I think it’s fine, but I’d like to get two more plants other than Patriots, and then we’re complete. We have a spot in the backyard where we think we can plant them in a line, and if all works out, then we’ll have ourselves a little blueberry orchard, and in maybe about a 10 years, we can pick our own berries.

This should be good. Until the next time, thanks for reading, and thanks to Maria Li for the pic.

Yard Work

One thing that was in the back of my mind when we left was the lawn. I figured that it was going to grow a bit out of control while we were away, and sure enough, it did, but not as horribly as I thought it would. Sure, it was badly in need of cutting, but I thought it would be up to my knees by now. On the one hand, the rains encouraged growth, but on the other, there has been no sun, so that worked in our favor. The grass by the barn, which they seeded when they put in the septic, was a bit more out of control.

Now the constant rain that we’ve been having makes it a little more challenging to mow because cutting wet grass is not an optimal thing, but you do what you gotta do, and I gotta cut that grass. It wasn’t as bad as I thought, though, but I think I really need to stay on top of it.

I also fired up the weed whacker, which also, thankfully started up. It amazes me when that happens. I think the whacker will be put to good use this summer, because not only are there plenty of hard to reach places that the mower can’t reach, but we plan to use it to keep the garden in check, if we ever get that thing up and running. With the weather the way it is, planting is hard, and I think the entire area is a little behind in their planting. I also want to keep the wildflower area a little more groomed. I like the wildflowers, but we tend to get a lot of these waist high weeds, and it looks a bit unkempt. We can’t have that, now can we?

One big project we are going to undertake is rejuvenating our blueberries, but more on that later. If we can get that going, along with our blackberries, life will be good. Throw in some fruit trees (cherries, pears, apples), and I think we would have the makings of a pretty cool yard, not that it isn’t cool already.

Until the next time, thanks for reading.

Tuesday, May 24, 2011


You know you're getting old when you get excited about things like toilets, or should I say, fixing toilets? Then again, why not? You use one every day.

We had a ongoing problem with our toilet, as I mentioned in a previous post. I was concerned because you really need your toilet on a daily basis, and even a momentary shutdown is felt by all. The toilet was usable, it just leaked, enough to where I couldn't ignore it.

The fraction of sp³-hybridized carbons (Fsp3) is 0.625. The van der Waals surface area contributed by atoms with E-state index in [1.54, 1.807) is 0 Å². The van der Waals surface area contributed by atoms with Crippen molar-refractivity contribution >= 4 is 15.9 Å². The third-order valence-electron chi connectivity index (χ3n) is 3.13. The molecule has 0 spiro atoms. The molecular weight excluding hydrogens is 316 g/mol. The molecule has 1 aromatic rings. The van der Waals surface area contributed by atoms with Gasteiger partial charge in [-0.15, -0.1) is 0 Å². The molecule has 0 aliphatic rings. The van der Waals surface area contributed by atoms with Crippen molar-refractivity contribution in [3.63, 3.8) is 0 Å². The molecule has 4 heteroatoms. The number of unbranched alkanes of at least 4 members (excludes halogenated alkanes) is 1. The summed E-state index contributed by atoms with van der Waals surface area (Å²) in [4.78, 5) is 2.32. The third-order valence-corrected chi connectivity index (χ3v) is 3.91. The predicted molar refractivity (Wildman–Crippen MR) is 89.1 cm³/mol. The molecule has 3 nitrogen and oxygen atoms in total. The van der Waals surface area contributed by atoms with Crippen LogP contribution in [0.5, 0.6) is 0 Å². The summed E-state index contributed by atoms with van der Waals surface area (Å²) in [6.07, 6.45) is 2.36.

Finally, I broke out my tool bag and got down on the floor and dealt with it. You know what? It wasn't that bad, just a case of tightening the bolt on the valve. It might leak a drop or two each day, but I'll take that over how it was. Now we have continuous flushing capabilities, and life is good.

Until the next time, thanks for reading.

Monday, May 23, 2011

Return to Action

When you get back home from vacation, you realize that the world goes on without you, irregardless of whether or not you are there. Case in point, our house, including the millions of projects that are a part of it. While we were soaking up the sun and olive oil of the Mediterranean, things that needed to be done around here weren't getting done. Now why do you suppose that is?

Before we had left, I knew that the lawn was going to be a mess. I had wanted to mow it before departure, but it hadn't really grown enough, so I waited. Upon our return, the grass wasn't as bad as I thought it would be, though it was long. I noticed on the weather that we got a lot of rain while we were away, tons of it, which usually encourages growth, but maybe because there was no sun, it didn't get as bad as it could have. Also, it's hard to mow the lawn in the rain, or even if the grass is wet, but sometimes you have to do what you have to do. I had a one day window to fire up the Toro, which thankfully came to life no problem, and I managed to spend the one day since we've been back that wasn't rain soaked mowing 80% of the grass. Boy was I relieved, something about that lawn that gives me anxiety.

The wood for this coming winter is about 98% complete. I'm glad for that, but still disappointed that we dipped so heavily into this year's wood. Oh well, live and learn. I cut the log pile into blocks before we left, which means I now the have the pleasure of hauling those blocks to the splitting site, then splitting them. Since next year's wood is not an urgent situation, I can do it at my leisure and focus on other important matters, like building a barn and finishing projects around the big house. I want to get those clapboards on and painted.

The fact that it has been raining puts a bit of a damper on things, no pun intended. I can't believe this weather, it makes working outside a bit more challenging, but when you're training to be a real man, with greater challenge comes greater reward. The question then becomes, where's the reward? Just kidding.

Until the next time, thanks for reading, and thanks to RIC for the pics.

Sunday, May 22, 2011

Changing of the Oil